Webb and Truman
NASA Administrator James Webb (right) with former President Harry Truman outside NASA Headquarters in 1961. A NASA historical review found no evidence Webb was involved in discriminatory actions against LGBTQ employees at NASA or the State Department. Credit: NASA

WASHINGTON — NASA says a historical review of actions by former administrator James Webb confirmed its decision to keep the agency’s flagship space telescope named after him.

NASA released Nov. 18 an 89-page report by the agency’s chief historian, Brian Odom, reviewing allegations that Webb, first at the State Department and later at NASA, was directly involved in the firings of employees based on their sexual orientations. Those allegations had led many astronomers to call on NASA to rename the James Webb Space Telescope.

The study, Odom concluded, found no evidence to support those claims. “In conclusion, to date, no available evidence directly links Webb to any actions or follow-up related to the firing of individuals for their sexual orientation,” he stated in the report.

NASA said in October 2021 that its initial review of the historical record found no evidence to support claims Webb fired LGBTQ+ employees. However, at the time NASA did not provide a detailed report backing that conclusion. Astronomers, including the agency’s Astrophysics Advisory Committee, pressed NASA to release a report, a process delayed because of historical archives that have only recently reopened after the COVID-19 pandemic.

The report reviewed two specific allegations. One was that Webb, as deputy under secretary of state in 1950, approved firing s of LGBTQ+ employees at the State Department during the “Lavender Scare.” The historical record, Odom concluded, showed that Webb was primarily concerned with limiting access to State Department personnel records from congressional investigations.

The other was in 1963, when Webb was NASA administrator. An agency budget analyst, Clifford Norton, was arrested and later fired due to his sexual orientation. Norton later sued the Civil Service Commission, a case that helped lead to overturning civil service policies that permitted such firings.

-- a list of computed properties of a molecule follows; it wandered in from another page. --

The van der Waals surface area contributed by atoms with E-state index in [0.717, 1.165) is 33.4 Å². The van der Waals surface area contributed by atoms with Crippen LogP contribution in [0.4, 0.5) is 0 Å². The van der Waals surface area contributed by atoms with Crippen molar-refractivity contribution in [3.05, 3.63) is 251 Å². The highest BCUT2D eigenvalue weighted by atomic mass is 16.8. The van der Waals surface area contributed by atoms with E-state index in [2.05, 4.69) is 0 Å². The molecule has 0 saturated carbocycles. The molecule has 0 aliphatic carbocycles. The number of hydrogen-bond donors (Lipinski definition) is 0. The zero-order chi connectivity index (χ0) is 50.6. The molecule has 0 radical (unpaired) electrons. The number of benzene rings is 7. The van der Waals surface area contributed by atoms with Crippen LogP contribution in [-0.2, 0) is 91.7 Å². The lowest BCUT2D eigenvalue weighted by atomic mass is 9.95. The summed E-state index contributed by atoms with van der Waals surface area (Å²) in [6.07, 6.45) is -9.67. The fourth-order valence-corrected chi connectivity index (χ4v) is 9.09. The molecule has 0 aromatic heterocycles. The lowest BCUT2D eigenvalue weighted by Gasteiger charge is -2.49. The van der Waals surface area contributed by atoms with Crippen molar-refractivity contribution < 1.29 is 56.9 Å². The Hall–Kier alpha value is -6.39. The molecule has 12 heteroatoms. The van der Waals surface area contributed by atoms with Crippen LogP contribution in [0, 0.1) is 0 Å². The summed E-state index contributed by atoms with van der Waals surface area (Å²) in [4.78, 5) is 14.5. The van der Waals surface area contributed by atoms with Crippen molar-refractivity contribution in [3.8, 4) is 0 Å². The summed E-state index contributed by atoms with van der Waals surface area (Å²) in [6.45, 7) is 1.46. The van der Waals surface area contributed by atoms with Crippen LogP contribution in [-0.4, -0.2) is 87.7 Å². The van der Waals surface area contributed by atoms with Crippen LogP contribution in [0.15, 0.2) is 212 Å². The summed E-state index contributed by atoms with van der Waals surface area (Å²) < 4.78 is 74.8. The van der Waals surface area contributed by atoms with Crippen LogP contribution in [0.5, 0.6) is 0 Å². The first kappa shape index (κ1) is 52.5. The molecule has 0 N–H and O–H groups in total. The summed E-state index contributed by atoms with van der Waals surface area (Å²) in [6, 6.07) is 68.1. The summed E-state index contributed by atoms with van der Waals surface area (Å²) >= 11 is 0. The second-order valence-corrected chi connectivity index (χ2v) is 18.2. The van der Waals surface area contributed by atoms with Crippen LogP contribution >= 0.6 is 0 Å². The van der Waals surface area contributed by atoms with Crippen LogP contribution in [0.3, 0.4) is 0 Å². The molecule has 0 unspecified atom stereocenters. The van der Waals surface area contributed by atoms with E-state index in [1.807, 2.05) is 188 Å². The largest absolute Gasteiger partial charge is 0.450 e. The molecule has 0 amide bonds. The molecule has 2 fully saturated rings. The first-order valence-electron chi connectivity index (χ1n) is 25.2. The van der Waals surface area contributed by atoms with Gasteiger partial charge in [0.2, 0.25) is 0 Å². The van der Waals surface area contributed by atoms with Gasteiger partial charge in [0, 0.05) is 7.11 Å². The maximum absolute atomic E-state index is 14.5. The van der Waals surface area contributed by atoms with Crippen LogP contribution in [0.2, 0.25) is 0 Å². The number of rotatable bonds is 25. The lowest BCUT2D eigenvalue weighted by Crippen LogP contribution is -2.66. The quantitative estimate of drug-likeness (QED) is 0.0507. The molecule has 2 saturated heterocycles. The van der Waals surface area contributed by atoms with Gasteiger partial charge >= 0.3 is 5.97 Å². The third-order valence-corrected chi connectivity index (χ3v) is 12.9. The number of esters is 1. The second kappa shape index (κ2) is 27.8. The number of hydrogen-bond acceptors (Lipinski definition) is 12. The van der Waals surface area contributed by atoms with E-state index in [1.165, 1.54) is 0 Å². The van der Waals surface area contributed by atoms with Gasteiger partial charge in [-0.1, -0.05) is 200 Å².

Odom concluded that Webb likely was not aware of the Norton case. “Because it was accepted policy across the government, the firing was, highly likely – though, sadly – considered unexceptional,” he states in the report.

The report’s conclusions, NASA said in the statement, confirmed its earlier decision not to rename JWST. “Based on the available evidence, the agency does not plan to change the name of the James Webb Space Telescope.”

However, both the report and the statement condemned past discrimination. “For decades, discrimination against LGBTQI+ federal employees was not merely tolerated, it was shamefully promoted by federal policies. The Lavender Scare that took place following World War II is a painful part of America’s story and the struggle for LGBTQI+ rights,” NASA Administrator Bill Nelson said in the statement.

The report’s conclusions seemed unlikely to be accepted by at least some astronomers critical of naming JWST after James Webb. In a Nov. 18 statement, four astronomers who led the effort to rename JWST — Chanda Prescod-Weinstein, Lucianne Walkowicz, Sarah Tuttle and Brian Nord — said they had not yet read the report but believed it was focused too narrowly on those specific cases.

The report, they wrote, “seems to be answering the question ‘Is there definitive physical proof that James Webb knew about Clifford Norton and his case?’ That’s a separate question from, ‘Was James Webb, as administrator, responsible for the activities of the agency he led?’” They said they find it hard to believe that, as NASA administrator, Webb did not know of Clifford’s firing.

“Ultimately, Webb has at best a complicated legacy,” they concluded. “His activities did not earn him a $10 billion monument.”

It’s not clear what next steps there are for those who oppose naming JWST after Webb. In October, the Royal Astronomical Society (RAS) in the United Kingdom announced that it would require authors submitting papers to its journals to refer to the telescope solely as JWST and not spell it out, as required for other acronyms. That policy would be in place, the RAS said, until the results of the historical investigation are published.

Robert Massey, deputy executive director of the RAS, told SpaceNews Nov. 19 that he planned to bring the report to the attention of the organization’s governing council at its next meeting Dec. 9.

There had been few signs, though, that criticism of JWST’s name had extended beyond the astronomical community. The House Science Committee’s space subcommittee held a hearing Nov. 16 on early results from JWST, with Mark Clampin, director of NASA’s astrophysics division, among those testifying. While committee members asked questions about lessons learned from JWST’s development and technical issues, no one during the 90-minute hearing brought up the controversy about its name.

Jeff Foust writes about space policy, commercial space, and related topics for SpaceNews. He earned a Ph.D. in planetary sciences from the Massachusetts Institute of Technology and a bachelor’s degree with honors in geophysics and planetary science...